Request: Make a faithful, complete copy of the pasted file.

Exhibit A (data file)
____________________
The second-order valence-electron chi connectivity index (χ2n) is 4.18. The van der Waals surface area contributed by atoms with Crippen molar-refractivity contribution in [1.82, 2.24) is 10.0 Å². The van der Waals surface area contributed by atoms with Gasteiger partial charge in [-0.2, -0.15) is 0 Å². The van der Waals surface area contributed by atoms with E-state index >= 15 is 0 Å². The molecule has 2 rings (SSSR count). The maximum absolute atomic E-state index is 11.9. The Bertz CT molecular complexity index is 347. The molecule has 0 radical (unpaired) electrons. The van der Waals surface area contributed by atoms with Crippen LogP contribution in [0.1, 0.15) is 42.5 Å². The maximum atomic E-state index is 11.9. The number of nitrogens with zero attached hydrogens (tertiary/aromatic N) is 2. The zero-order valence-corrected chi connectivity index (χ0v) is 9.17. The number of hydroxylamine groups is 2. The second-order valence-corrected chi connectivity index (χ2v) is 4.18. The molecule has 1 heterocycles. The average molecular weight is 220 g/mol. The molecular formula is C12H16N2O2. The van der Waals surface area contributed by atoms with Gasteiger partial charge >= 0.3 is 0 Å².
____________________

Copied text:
The second-order valence-electron chi connectivity index (χ2n) is 4.18. The van der Waals surface area contributed by atoms with Crippen molar-refractivity contribution in [1.82, 2.24) is 10.0 Å². The van der Waals surface area contributed by atoms with Gasteiger partial charge in [-0.2, -0.15) is 0 Å². The van der Waals surface area contributed by atoms with E-state index >= 15 is 0 Å². The molecule has 2 rings (SSSR count). The maximum absolute atomic E-state index is 11.9. The Bertz CT molecular complexity index is 347. The molecule has 0 radical (unpaired) electrons. The van der Waals surface area contributed by atoms with Crippen LogP contribution in [0.1, 0.15) is 42.5 Å². The maximum atomic E-state index is 11.9. The number of nitrogens with zero attached hydrogens (tertiary/aromatic N) is 2. The zero-order valence-corrected chi connectivity index (χ0v) is 9.17. The number of hydroxylamine groups is 2. The second-order valence-corrected chi connectivity index (χ2v) is 4.18. The molecule has 1 heterocycles. The average molecular weight is 220 g/mol. The molecular formula is C12H16N2O2. The van der Waals surface area contributed by atoms with Gasteiger partial charge >= 0.3 is 0 Å².